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(Metro Creative Graphics)

The Tyler area real estate market is remaining strong as home prices and sales increase in this year’s third quarter; however, the election is giving buyers and sellers pause.

The number of home sales in the Tyler area increased by 14.3%, and the median price rose by 9.3% to $235,000, according to the most recent Texas Quarterly Housing Report. Active listings are down by 34.6%

Across the state, home sales rose by 18.4% and the median price increased 8.6% to $266,000 in the third quarter. Active listings are down by 32.4%.

Greater Tyler Association of Realtors Chairman Holly Hightower said she thought the third quarter would be strong, and even during a pandemic the Tyler area market is beating previous years’ records.

“Real estate is always interesting to say the least,” she said. “We expected to have an incredibly strong quarter, and we did.”

However, since the first presidential debate, there has been a “pause” in people buying homes. Hightower said this slow in buying homes is typical for an election year, as people become concerned with politics and how it could affect them.

With the election, census and COVID-19 all in one year, buyers have become apprehensive. But Hightower said she expects the market to see a flood of activity, including new listings and more interest in buying, after Nov. 3.

Hightower said there’s been a surge in the sale of homes between $200,000 to $299,000. The demand for affordable housing, which ranges up to $150,000, is also high.

The higher-end homes – $400,000 and upward – are still going slower than other homes because the more expensive development includes much more personalization, she explained.

The median price of homes increasing is beneficial for buyers, Hightower said, because it means there continues to be value in the home. This in turn helps make a seller’s home more appealing.

Hightower said it continues to be a seller’s market, but sellers are still willing to negotiate with potential buyers.

As people began to work from home due to COVID-19, Hightower said she knew 2020 would be a good year for real estate, but she didn’t think it would be doing this well.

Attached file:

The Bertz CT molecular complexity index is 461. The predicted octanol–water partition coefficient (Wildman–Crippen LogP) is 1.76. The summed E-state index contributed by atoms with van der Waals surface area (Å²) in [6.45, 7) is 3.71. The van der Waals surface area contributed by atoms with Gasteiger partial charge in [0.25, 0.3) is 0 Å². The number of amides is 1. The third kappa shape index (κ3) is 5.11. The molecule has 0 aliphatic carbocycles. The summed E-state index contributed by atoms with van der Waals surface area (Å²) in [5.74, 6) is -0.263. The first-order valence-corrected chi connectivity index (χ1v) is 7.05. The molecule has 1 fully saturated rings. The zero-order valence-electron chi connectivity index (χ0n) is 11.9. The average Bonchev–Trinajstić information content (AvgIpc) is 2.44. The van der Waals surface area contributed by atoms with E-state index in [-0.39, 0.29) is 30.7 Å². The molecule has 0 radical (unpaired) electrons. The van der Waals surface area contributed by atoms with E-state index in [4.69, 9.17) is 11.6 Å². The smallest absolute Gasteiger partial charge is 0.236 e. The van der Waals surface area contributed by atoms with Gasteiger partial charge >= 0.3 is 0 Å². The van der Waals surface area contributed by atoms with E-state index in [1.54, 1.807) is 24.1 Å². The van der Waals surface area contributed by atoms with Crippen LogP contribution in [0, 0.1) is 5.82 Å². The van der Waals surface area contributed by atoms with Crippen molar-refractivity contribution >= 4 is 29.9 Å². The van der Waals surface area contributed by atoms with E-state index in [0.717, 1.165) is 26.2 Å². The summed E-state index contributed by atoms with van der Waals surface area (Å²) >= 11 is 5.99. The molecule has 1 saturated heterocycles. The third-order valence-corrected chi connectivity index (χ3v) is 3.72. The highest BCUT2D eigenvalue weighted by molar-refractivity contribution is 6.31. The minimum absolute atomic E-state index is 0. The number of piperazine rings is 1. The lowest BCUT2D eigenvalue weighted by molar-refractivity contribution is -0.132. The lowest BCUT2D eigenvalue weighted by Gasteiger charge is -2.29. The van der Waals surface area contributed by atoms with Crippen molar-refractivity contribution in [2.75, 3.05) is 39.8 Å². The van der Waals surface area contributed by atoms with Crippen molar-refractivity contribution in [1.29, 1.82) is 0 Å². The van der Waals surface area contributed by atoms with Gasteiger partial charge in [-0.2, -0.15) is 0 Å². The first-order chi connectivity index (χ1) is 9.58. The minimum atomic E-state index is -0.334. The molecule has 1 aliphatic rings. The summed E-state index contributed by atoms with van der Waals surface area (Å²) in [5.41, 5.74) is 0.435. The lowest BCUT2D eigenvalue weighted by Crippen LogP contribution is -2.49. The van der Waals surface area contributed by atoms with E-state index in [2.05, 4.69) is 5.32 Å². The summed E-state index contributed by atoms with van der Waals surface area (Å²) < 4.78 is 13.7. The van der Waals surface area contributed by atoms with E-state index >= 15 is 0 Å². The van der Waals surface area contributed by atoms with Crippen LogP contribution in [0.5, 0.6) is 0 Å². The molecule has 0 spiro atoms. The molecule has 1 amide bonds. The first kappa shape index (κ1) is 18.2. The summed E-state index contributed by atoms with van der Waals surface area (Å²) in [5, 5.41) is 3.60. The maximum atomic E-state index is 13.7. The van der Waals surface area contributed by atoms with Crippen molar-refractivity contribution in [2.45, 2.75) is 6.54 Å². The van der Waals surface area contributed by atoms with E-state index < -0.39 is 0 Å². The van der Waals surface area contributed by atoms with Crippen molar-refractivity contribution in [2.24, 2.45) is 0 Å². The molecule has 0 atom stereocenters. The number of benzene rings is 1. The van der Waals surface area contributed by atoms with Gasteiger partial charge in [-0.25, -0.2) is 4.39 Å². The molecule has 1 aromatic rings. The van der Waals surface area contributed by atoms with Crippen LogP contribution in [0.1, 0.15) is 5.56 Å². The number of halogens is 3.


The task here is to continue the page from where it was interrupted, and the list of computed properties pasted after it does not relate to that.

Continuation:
“I knew that if people are spending most of their time at home, home was going to look different,” she said.

She noted that more home buyers and sellers are seeking longevity this year because of the pandemic.

“We all had to pause and reevaluate life, and they did,” Hightower said. “They know what they want home to look like.”

The GTAR representatives serve all areas of East Texas, but its membership includes Smith, Wood, Cherokee, Henderson and Hopkins counties.

Hightower’s advice for buyers is to worry about big issues like roofing, the air conditioning system and plumbing, not the cosmetics. She said sellers should have their home ready when putting it on the market.

“The more appealing the property is to the buyer is a good thing,” she said.

For both parties, Hightower emphasized the importance of working with local real estate professionals who know the area and housing market trends.

“Don’t get someone that doesn’t know your area,” she said. “Make sure they have geographic competency.”

Reporter

I came to the Tyler Morning Telegraph in September 2019. I report on crime, courts, breaking news and various events in Tyler and East Texas.

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